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If the “expert” always plays the 8 from J8xx and his partner would play randomly from Jxxx (when the expert had the singleton 8) then your play would indeed work 75% of the time (just considering the relevant cases). The “expert” should therefore sometimes play his middle card from Jxxx.
3 hours ago
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I didn't bother with the slight difference between a specific 3-3 break and a specific 4-2 break, especially as the latter is closer to 1.7%, rather than 1.6%.

It's a restricted choice problem, but not a simple one.
3 hours ago
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The bidding is very poor, but South's 3 (instead of 3) is the worst bid by a mile. Why does South want to investigate a heart contract opposite a likely 4=1=3=5 shape?
7 hours ago
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If West has the 9 and 8 and plays them both, the order is not significant. It's true to say that from Q98 he has four possible sequences of play (8 then Q, 9 then Q, 8 then 9, 9 then 8) but it's up to him how often he plays each one.

In my third paragraph above Q98 and J98 are two distributions against the single distribution 98, but in the latter case East does indeed have a choice, so you have to halve the probability of that holding. Hence my 4 to 1 result there.

Since it's normally correct to finesse when West drops an honour on the second round, West can't do better than vary his play from Q98 and J98 so that declarer has a toss-up when he actually plays 98. If he would drop an honour on the second round from Q98 75% of the time, then when he does play the 98 you have to quarter the chance of Q98/J98, thus giving you a 1 to 1 result instead of a 4 to 1 result.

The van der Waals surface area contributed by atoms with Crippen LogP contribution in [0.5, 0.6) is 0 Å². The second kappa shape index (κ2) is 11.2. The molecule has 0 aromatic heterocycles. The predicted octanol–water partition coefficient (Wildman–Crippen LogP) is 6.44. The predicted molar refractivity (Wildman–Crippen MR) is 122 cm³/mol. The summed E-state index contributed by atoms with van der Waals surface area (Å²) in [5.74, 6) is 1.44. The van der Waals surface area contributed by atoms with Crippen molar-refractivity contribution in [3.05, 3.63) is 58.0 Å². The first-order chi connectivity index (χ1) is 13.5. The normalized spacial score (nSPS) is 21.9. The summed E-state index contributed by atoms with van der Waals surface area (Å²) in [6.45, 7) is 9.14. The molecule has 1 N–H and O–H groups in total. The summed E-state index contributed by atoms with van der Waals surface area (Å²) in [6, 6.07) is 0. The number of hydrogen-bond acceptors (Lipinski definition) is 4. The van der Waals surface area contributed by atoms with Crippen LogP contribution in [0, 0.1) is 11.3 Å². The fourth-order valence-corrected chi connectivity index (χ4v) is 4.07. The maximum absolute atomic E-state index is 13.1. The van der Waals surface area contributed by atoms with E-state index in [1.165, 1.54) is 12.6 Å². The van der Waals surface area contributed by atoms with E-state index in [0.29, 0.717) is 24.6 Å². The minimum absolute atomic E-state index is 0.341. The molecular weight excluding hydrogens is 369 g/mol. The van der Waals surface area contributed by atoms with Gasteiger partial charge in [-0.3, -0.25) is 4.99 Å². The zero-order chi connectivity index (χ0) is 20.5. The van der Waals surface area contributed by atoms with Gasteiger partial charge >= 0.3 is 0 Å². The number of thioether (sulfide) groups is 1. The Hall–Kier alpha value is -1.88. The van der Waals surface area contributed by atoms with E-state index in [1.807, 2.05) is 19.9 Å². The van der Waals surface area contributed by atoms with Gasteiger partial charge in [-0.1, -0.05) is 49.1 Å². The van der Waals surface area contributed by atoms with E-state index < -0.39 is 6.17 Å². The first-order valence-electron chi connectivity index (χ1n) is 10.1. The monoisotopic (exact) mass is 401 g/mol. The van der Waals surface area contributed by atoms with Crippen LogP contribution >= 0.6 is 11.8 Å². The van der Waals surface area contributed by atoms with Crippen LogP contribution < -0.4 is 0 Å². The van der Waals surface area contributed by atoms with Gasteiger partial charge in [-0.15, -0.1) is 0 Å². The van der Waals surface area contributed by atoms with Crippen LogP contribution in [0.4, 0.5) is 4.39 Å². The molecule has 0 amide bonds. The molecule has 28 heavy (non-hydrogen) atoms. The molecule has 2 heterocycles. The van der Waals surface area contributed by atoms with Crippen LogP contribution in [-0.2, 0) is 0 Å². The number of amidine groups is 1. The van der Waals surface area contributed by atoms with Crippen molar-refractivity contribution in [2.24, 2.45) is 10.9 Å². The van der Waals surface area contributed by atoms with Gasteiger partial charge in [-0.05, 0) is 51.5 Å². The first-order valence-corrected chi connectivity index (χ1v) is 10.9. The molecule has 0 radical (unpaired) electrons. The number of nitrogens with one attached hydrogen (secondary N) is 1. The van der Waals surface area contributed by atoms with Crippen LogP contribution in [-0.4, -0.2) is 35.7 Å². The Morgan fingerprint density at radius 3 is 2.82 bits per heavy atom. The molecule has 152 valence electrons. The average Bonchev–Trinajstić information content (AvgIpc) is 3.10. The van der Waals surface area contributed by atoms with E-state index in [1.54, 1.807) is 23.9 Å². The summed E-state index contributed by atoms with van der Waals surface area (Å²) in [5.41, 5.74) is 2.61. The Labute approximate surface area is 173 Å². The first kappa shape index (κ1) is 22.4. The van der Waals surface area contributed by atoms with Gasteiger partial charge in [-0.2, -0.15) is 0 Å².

For the mathematicians amongst you, The Principle of Restricted Choice is a simple application of Bayes' Theorem and this card combination is a slightly less straightforward one.

The 1967 edition of “The Bridge Players' Encyclopedia” discusses a similar situation under the entry “Optimum Strategy”. I would expect this article to be present in later editions too.
8 hours ago
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One way to look at this spade situation is to consider the relevant distributions without reference to the cards actually played.

Our play only matters if West has Q98, J98, Q9, Q8, J9, J8 or 98. In the first two cases playing for the drop works. In the remaining five cases finessing works. If we ignore possible choices it's right to finesse, by a margin of nearly 5 to 2.

In practice it depends upon how West plays when he holds Q98 or J98. If he would always play the 9 and 8 (in either order) then it's right to play for the drop by a margin of about 4 to 1, since East has a choice when West holds 98 doubleton.

If West would always play an honour on the second round from Q98 or J98 (after playing either the 9 or the 8) then the finesse (when he doesn't play an honour) is guaranteed. If West does play an honour then finessing is correct by a margin of about 2 to 1. In that case declarer will succeed on all the five 4-2 breaks, as surmised in the second paragraph above.

West's optimal play from Q98 or J98 is to play an honour 75% of the time. Now when he does play 98 it's a toss up for declarer.

So on this hand, assuming that West follows this strategy it's better to play for the drop, with the spade squeeze in reserve. Of course, if West can take this into account too …
9 hours ago
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For me (and all of my partners) 2NT is too valuable as a bid to show diamonds.

We respond a direct 3M with (3-1)-(5-4) hands.
Aug. 14
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This is why I ensured that MOSSO fully satisfies the criteria for EBU level 4.
Aug. 14
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My guideline for WJOs is that a 3 level overcall corresponds approximately to the same bid made as a 1st seat pre-empt, at the prevailing vulnerability. I use the rule of 2, 3 and 4.

A WJO at the 2 level corresponds approximately to the same bid made as a 1st seat Weak Two, although I'll take more notice of the vulnerability than I would as dealer.

Note that these are guidelines, rather than strict rules. Overcaller will also take account of his holding in the suit bid by opener.
Aug. 13
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Opener passes 3NT regardless of his hand.
Aug. 13
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Ranges of 2-5 or 3-6 would work over a MOSSO 1 opening, but 4-7 point hands are more common. The 4-7 range also takes a little pressure off responder after 1C-1M-2C, since he's now never too weak to rebid his suit.

Incidentally a 2M response to a MOSSO 1 shows 6-9, for various reasons linked to the fact that 1 is forcing without a specific negative response.
Aug. 12